“We are fully aware of Ascot every year and we want to bring the best, which is not always easy to do. We've got horses with the right credentials this year, and it fits in well for both horses. In Australia there aren't many boxes left to tick for Nature Strip, as he's won everything there in terms of the feature sprints, and it's just a great experience for the ownership group, my stable, and my team.

“They did their first piece of fast work in two weeks when they galloped four furlongs at Ascot on Friday. They just needed a bit of stimulation, and I was pretty happy with what they did. There's no room for error here and having come all of this way they need to be familiar with the surroundings so that they don't fall apart on raceday.

“Nature Strip has really matured into a foolproof horse. He was a little bit hit or miss in his early career as he used to charge and race too fiercely. Through maturity we've managed to harness that and he's now racing more tractably, which I think is important as we've found that if you go flat out over 1000 meters you'll come undone.”

He added: “It's always hard when you are coming from the other side of the world, but it sounds like Golden Pal is very quick. But what Nature Strip and Home Affairs have is that they are good straight track horses, so they only need to replicate their Australian form to be capable of fighting out the finish with the best in the world. I think it will be a tough 1000 metres, and probably more like an Australian 1100 or 1200, which is probably his perfect distance.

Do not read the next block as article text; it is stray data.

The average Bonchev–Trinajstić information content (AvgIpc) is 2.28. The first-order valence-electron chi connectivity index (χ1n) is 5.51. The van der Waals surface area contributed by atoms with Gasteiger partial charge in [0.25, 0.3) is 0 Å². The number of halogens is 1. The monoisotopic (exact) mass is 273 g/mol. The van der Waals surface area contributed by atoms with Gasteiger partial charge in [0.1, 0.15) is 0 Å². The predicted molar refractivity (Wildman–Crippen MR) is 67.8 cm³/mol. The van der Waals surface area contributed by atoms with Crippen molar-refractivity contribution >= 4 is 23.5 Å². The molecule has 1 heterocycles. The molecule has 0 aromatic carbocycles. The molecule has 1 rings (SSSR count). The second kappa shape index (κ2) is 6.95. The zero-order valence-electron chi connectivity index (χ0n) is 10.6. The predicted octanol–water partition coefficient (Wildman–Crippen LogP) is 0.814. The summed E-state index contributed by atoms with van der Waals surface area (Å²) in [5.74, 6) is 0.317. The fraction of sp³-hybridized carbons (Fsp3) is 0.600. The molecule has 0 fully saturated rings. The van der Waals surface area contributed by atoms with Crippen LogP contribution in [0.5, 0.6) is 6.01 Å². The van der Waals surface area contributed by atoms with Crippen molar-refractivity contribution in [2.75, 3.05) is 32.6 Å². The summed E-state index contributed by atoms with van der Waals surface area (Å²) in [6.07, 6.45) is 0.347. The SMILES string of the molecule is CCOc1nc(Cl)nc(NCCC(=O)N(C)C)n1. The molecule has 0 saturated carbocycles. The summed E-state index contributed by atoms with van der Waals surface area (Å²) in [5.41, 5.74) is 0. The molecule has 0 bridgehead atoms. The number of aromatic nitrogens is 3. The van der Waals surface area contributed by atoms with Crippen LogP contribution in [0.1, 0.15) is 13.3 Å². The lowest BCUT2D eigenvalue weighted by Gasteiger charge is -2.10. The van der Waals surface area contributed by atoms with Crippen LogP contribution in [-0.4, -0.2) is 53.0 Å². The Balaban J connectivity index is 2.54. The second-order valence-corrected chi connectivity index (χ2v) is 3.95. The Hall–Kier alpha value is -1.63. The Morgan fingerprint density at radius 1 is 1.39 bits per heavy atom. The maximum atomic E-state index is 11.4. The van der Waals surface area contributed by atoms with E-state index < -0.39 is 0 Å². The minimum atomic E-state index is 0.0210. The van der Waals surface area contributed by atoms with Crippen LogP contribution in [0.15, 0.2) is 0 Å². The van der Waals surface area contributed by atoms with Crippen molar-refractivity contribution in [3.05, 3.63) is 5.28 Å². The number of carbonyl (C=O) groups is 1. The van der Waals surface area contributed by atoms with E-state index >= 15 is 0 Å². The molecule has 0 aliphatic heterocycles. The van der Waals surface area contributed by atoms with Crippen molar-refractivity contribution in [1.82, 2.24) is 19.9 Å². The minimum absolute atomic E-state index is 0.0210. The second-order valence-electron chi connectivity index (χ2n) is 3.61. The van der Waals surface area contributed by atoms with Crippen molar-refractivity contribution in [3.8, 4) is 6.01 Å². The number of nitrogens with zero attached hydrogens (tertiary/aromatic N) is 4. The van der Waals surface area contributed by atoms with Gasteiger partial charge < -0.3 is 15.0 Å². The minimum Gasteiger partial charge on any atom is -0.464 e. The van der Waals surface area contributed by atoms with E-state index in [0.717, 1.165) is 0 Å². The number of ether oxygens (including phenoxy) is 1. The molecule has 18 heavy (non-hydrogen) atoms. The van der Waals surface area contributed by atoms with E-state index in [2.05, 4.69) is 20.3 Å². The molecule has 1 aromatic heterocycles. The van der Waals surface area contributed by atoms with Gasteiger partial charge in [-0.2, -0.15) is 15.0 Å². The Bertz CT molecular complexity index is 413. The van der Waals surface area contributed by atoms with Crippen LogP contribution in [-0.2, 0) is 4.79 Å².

“Royal Ascot is something unique and it will all be about which horse copes with the occasion and the pressure of the race. I doubt Golden Pal will have been under the pressure he is about to be under, with the same applying to our horse as well. These races make champions and talking points.”

Ward, who added America to the King's Stand honors board when Lady Aurelia came home clear in 2017, is “very excited” about Golden Pal's prospects, despite defeats on both previous starts in England.

He said: “He's a very special horse and he's shown that in his races. I think what separates this guy is that he is very quick out of the gates, goes fast early, and just keeps going. Most sprinters that go as fast as him can't maintain that speed.

“He's been beaten twice in England, but I'm excited to have another try. In the Norfolk Stakes I think he ran very well and it was a little bit of jockey error, as Andrea (Atzeni) was told to sit and wait and wait but he made his move way too soon and gave The Lir Jet a chance to come back at him.